At the Africa-Europe Innovation Partnership (AEIP) we hold a webinar on ‘Sustainable Business Modelling for Cleantech’. Participants will learn to apply sustainable business model design patterns to an innovation challenge or a new business idea in the field of cleantech. Using an online collaboration platform they generate and prioritise ideas, how to advance the business model in a sustainability-oriented manner, and sketch and refine new business models.   Prof. Dr. Florian Lüdeke-Freund and Henning will conduct the session to address the following questions: • How to capitalise on the green and social values that motivate and guide green start-ups in delivering sustainable innovations? • How to support and nurture profitable and sustainability-oriented business model innovation in cleantech? • How to improve the sustainability profile of an existing business idea?   The Africa-Europe Innovation Partnership (AEIP) is organizing a virtual event, under the patronage of the South African Ministry for Science, Technology and Innovation, as part of their annual Science Forum. The AEIP is an initiative of the African Union-European Union High Level Policy Dialogue, with funding from the EC, aiming to support and connect innovation and technology incubators, accelerators and technology transfer actors from both continents. It was launched by the Directorate-General for Research and Innovation of the European Commission in September 2019 in Nairobi (Kenya), to strengthen innovation cooperation between Africa and the EU.

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Innovating in Times of Crisis is the motto of the upcoming ISPIM Virtual Conference. We are featuring a new Special Interest Group with a dedicated track on Values-Based and Sustainable Innovation with some of the worldwide leading innovation specialists from research and advanced practice. As co-hosts of the conference we also contribute Values-Based and Sustainability-Oriented Innovation Management as focal topics. Changing customer and stakeholder values and normative frameworks such as the Sustainable Development Goals (SDGs) by the United Nations create new challenges and opportunities for innovation. We call for demonstrations of innovation approaches and solutions for key societal challenges on local, regional and global levels and how these can create our common innovation future.   20200522_CSI_Game_Instructions_ISPIM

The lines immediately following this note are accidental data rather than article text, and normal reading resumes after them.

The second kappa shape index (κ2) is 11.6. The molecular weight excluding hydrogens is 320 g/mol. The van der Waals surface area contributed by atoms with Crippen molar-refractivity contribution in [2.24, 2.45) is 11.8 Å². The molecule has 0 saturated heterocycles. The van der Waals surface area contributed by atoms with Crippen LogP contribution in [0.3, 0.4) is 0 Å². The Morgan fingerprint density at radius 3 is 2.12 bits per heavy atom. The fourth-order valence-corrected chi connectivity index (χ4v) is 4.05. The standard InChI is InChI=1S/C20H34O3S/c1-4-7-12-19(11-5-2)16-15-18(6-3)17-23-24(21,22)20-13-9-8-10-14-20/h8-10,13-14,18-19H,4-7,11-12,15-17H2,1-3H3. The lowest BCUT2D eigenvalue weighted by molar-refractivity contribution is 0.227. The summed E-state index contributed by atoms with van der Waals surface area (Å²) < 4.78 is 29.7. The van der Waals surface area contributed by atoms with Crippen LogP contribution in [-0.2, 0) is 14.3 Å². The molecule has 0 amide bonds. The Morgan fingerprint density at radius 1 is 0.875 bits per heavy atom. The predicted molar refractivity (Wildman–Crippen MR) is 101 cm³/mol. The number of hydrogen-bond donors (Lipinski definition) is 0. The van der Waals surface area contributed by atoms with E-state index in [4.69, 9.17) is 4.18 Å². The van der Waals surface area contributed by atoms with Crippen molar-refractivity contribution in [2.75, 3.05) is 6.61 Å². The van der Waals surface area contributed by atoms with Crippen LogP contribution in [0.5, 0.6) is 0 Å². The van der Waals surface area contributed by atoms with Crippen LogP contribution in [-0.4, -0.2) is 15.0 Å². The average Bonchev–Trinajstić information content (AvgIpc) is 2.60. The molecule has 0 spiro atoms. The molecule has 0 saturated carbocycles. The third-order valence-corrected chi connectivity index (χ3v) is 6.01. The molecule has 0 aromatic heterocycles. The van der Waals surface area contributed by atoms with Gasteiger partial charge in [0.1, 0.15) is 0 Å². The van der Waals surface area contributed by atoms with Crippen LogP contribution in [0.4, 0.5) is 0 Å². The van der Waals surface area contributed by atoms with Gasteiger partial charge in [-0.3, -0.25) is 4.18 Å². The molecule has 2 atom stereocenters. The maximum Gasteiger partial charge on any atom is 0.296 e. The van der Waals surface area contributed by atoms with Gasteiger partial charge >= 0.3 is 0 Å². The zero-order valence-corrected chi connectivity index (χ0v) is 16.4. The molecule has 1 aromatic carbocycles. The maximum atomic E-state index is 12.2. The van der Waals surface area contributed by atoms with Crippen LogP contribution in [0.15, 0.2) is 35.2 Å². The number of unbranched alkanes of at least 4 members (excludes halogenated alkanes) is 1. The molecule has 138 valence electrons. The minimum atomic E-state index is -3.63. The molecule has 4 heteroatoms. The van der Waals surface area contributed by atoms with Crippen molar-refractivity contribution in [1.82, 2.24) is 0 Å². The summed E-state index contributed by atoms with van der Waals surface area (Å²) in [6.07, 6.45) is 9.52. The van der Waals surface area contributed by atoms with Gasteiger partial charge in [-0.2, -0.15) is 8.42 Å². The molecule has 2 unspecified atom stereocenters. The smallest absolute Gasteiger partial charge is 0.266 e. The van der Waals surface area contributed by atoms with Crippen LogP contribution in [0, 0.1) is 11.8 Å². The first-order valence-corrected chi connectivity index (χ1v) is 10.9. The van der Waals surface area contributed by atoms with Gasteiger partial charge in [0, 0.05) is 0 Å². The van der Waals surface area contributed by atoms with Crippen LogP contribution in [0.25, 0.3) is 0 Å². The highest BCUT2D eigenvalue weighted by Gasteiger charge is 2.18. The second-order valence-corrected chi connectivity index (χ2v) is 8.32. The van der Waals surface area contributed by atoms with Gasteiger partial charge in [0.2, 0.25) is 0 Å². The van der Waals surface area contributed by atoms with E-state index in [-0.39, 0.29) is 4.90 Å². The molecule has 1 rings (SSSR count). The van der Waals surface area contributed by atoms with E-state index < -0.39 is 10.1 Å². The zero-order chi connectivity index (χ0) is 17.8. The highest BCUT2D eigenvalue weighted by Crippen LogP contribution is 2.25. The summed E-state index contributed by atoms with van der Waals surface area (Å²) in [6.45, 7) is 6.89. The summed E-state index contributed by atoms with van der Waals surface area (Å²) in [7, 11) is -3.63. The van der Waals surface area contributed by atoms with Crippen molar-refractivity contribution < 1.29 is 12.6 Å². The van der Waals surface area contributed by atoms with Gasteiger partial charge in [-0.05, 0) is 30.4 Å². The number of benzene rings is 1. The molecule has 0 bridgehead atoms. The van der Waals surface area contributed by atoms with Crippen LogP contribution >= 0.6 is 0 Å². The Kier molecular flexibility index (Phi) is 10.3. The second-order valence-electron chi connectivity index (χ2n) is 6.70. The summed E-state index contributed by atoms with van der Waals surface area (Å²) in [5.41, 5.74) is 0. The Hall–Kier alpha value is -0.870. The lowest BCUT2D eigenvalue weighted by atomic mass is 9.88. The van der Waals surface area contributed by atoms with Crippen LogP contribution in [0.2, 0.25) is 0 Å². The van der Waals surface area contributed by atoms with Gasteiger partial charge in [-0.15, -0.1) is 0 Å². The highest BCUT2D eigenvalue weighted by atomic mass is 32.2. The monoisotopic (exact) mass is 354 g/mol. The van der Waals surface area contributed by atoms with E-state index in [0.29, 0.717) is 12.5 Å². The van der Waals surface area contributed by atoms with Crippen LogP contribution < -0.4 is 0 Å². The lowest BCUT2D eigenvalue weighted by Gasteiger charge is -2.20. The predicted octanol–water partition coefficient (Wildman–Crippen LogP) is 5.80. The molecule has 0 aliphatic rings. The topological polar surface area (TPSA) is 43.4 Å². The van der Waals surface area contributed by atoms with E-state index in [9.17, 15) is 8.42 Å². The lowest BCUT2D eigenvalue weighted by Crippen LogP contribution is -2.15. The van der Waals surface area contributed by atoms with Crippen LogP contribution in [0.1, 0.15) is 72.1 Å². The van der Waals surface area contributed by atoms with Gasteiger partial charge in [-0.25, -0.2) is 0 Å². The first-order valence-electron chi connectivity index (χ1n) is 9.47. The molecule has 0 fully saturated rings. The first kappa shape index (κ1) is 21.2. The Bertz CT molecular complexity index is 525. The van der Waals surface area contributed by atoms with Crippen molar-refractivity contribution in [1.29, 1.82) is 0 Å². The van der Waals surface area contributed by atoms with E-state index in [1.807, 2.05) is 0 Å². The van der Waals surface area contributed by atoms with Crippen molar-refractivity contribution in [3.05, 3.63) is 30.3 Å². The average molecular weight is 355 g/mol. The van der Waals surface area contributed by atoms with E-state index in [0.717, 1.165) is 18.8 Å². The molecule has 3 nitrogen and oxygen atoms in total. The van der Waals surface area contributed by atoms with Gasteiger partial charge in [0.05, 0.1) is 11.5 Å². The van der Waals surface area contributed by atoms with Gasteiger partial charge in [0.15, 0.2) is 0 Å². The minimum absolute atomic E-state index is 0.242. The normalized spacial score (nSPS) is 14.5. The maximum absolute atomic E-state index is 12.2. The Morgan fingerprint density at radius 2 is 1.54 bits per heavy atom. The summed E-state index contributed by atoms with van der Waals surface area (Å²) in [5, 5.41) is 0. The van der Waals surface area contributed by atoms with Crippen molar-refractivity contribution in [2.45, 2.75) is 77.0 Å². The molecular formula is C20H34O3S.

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The current global crisis is shaking up everyone. Everybody’s life and every business is affected. While most people are still overwhelmed by the speed and diversity of related news and countermeasures, for some theorists these reactions already prove mankind’s ability for radical change based on scientific anticipation, values of solidarity and a primacy of politics and multilateralism over short-lived interests. However, will it allow us to look beyond the day into our common future?  

The management view

Corporate managers are well aware from previous crises that new profits, but also heavy losses in market share, arise in phases of economic downturn, more so than in phases of growth. Most of them anticipate that many of these losses and gains will outlast the acute crisis situation, and that innovation is their best vaccination against such a crisis. Some suspect that today’s customer concerns and desires make tomorrow’s business models, and look for ways of their sustainability-oriented renewal.  

The customer view

Likewise, many customers take a crisis as a chance to review their routines, and to reflect upon what is important to them, what they are missing most during a lockdown, and what they care about in any case. Even though some individuals are seeking to turn back time and suspect evil forces behind the situation, many are dealing with the crisis creatively, as any crisis pushes our readiness to change and innovate.  

The social researcher's view

Social research points out that the resulting shifts in behaviour and values are tricky to detect. Close observation and well-informed interpretation are required to see how and why customers do what they do: Which previously weak signals now turn into mainstream? Which new behaviours and values emerge that lead to a depreciation of taken-for-granted routines and push the adoption of innovations? And which customer insights can be derived from what we have been missing most?  

Beyond the new normal